This years Endless Summer blue flowers are not impressive.
Finally I have a picture of my blue flowers on the Endless Summer hydrangea plant. It’s nothing too impressive I’m afraid. I don’t think my hydrangeas are getting enough sun to flower abundantly.
In fact, none of my hydrangeas in the front yard are producing many flowers. Usually by July I can see big flowers, as you can see in this post from July, 2013.
This summer – it’s July 12th now – I have two, very small, light blue flowers, one on each side of the plant, near the bottom.
I believe that the problem is that I have two large burning bush trees in the front that shade my gardens. The Burning Bush is suppose to be a bush, but this house was neglected before I bought it, and the bushes were allowed to grow huge. Although I cut them back when I moved in, they have since gotten out of control once again. It’s difficult for me to contain the thick stems as they can’t be cut easily. I’m considering taking drastic measures and using the chainsaw to cut them down. The thing is, I don’t use a chainsaw.
The blue flowers are pretty, but small. Lack of blooms usually means there is not enough sun. We also had a bad winter which I think has affected my perennials adversely also.
On the other hand, my propagated transplants of the Blushing Bride hydrangea are looking beautiful. One has two flowers on it, and both have gotten really large.
There is a new Endless Summer hydrangea variety and it’s purple, or violet. It’s called Bloomstruck. I’ve added a link to the name so you can see a picture of the actual plant. My photo here is of a blue bloom which I turned purple in my graphic program. But it looks similar to how the Bloomstruck variety may appear.
Endless Summer is a popular type of hydrangea to grow as it blooms profusely. It’s small enough in size to put the plant into a pot, or find a good space in the yard to plant hydrangeas to add lots of beautiful color. For most people the Endless Summer plant means blue flowers. I have a bush that is only two years old and it has amazingly pretty blue flowers in summer. I also have the Blushing Bride variety which is white. But these macrophylla plants have flower colors that will change according to the type of soil – it’s pH- used to grow them. And that includes this new Bloomstruck variety. It is shown as violet / purple, but the site also says that the flower color could be “rose-pink” or “blue”.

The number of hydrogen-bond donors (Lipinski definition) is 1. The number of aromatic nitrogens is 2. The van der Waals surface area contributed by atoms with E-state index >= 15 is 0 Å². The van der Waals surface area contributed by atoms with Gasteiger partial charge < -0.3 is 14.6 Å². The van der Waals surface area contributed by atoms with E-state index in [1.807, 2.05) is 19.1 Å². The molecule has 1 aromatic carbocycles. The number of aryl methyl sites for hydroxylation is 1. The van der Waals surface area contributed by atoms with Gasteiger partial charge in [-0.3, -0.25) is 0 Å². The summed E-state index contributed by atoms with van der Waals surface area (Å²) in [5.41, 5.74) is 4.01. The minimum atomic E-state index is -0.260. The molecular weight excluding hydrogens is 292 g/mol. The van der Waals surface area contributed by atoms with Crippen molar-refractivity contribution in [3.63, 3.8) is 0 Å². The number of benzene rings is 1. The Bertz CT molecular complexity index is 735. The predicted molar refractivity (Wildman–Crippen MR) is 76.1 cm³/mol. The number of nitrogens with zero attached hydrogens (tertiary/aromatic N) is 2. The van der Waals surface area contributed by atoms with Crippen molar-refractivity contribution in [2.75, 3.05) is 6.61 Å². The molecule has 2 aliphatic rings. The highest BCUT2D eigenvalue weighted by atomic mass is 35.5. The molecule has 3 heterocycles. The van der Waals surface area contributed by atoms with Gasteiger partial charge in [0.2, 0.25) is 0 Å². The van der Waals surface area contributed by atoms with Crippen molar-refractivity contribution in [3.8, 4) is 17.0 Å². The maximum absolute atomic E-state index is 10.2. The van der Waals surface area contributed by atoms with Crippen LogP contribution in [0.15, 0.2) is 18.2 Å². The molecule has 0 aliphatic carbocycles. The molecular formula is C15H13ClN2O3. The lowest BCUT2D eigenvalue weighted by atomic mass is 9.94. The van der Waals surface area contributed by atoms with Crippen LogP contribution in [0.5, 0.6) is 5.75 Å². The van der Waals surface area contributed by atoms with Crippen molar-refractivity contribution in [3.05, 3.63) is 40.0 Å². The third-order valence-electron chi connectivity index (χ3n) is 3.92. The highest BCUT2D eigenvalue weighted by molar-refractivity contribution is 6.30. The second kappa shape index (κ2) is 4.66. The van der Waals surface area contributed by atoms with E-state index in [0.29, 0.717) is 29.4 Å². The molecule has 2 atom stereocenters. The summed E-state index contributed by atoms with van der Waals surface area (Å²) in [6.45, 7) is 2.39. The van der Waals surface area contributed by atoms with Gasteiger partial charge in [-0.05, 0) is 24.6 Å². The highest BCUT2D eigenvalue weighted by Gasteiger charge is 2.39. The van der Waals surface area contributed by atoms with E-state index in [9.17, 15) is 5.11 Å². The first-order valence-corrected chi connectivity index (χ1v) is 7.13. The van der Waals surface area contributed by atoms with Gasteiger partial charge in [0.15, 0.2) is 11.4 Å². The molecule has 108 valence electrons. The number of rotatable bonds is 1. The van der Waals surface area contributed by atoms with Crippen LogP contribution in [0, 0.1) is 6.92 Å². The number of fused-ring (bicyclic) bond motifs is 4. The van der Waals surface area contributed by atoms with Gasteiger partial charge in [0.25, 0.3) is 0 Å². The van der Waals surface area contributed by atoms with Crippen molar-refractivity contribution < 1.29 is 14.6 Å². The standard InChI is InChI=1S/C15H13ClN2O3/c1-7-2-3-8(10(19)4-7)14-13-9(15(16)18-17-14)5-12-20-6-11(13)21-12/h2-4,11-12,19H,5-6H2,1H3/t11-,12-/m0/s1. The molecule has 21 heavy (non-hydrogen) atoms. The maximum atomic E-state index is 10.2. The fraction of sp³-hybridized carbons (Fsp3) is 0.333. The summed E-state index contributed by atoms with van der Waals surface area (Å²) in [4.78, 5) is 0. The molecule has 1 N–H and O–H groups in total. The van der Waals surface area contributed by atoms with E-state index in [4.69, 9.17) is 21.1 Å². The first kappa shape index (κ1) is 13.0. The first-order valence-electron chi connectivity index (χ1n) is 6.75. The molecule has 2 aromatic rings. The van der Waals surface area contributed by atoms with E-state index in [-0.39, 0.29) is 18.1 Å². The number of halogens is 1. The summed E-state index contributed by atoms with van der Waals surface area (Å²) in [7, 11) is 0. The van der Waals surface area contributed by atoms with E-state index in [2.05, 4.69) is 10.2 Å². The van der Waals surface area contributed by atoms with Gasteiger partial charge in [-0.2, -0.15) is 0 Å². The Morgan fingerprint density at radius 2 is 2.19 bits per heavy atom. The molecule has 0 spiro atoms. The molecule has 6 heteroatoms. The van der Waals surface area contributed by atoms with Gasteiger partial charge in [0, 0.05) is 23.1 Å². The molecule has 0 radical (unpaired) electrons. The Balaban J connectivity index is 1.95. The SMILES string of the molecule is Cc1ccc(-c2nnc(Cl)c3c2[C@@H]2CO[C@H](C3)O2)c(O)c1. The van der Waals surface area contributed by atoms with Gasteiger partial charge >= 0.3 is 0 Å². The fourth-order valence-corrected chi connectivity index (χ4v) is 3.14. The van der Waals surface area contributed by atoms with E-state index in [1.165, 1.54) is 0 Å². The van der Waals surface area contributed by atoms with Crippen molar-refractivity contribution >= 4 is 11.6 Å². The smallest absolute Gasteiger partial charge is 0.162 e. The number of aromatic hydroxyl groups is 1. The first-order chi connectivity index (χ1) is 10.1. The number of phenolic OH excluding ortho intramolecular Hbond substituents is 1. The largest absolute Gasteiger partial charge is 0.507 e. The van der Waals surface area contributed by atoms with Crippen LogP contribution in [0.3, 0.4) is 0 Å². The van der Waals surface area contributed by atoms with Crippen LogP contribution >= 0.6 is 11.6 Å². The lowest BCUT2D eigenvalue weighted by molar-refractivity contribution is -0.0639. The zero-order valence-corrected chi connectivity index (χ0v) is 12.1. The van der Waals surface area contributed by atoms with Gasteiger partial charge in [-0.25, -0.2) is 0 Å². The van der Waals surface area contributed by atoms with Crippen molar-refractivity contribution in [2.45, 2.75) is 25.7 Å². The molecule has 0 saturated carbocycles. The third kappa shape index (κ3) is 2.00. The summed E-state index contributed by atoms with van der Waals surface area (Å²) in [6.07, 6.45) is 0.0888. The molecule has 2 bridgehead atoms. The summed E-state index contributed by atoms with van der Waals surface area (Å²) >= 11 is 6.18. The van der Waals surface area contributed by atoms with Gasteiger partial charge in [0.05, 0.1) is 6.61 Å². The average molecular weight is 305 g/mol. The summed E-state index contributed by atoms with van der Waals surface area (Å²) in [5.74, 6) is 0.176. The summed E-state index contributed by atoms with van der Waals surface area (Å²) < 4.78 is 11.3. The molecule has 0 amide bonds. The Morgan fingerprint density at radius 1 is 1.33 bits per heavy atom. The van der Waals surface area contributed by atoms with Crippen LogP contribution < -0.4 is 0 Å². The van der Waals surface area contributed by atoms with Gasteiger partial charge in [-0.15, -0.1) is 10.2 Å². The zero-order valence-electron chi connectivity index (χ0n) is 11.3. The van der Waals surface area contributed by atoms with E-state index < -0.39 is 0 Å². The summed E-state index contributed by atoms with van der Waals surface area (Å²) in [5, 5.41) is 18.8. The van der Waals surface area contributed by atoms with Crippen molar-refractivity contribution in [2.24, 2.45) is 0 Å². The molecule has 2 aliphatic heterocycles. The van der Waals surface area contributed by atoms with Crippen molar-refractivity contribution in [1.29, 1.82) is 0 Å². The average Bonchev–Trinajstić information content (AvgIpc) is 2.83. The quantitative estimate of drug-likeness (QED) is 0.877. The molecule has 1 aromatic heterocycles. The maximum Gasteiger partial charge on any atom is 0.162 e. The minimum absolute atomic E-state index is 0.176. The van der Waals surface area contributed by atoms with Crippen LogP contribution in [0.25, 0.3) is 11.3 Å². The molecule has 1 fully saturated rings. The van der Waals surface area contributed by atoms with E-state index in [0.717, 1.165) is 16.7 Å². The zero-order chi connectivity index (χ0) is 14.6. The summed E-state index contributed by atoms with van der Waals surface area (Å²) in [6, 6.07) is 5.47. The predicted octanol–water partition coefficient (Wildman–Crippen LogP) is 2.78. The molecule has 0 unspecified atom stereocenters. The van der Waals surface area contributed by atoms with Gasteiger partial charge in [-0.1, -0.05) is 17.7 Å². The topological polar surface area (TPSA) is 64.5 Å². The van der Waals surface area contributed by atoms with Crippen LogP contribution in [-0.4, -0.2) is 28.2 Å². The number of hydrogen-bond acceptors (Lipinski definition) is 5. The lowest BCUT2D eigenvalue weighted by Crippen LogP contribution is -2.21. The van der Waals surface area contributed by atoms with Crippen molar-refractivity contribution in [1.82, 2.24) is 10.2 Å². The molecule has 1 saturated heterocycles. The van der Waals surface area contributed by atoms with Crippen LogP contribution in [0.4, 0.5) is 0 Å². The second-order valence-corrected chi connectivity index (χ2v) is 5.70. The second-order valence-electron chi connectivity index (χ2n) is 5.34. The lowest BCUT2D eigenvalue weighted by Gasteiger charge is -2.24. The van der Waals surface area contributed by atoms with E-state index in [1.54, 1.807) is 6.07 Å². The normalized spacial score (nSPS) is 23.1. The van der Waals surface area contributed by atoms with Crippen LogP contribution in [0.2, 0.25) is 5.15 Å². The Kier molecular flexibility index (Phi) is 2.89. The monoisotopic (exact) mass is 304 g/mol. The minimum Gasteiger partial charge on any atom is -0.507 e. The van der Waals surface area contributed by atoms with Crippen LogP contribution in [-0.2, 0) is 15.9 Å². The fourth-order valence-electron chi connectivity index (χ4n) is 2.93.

I don’t think I will be adding this one to my yard as I have run out of places to put perennials and I have enough hydrangeas at the moment. If you decide to try this one out I’d love to hear how you like it.
My blue hydrangea bush is blooming and I want to share my pictures.
I went away on a little vacation a couple of weeks ago and when I returned, I found that my gardens were producing some flowers! And my Endless Summer, blue hydrangea had little flowers.
I’m always eager to see the color of the hydrangea flowers, and I had only grown them for one year previously, so I hoped they would be that same pretty blue. And they are! The bloom in my picture here is so lovely. I will be using it for some new stationery at my BlueHyd store.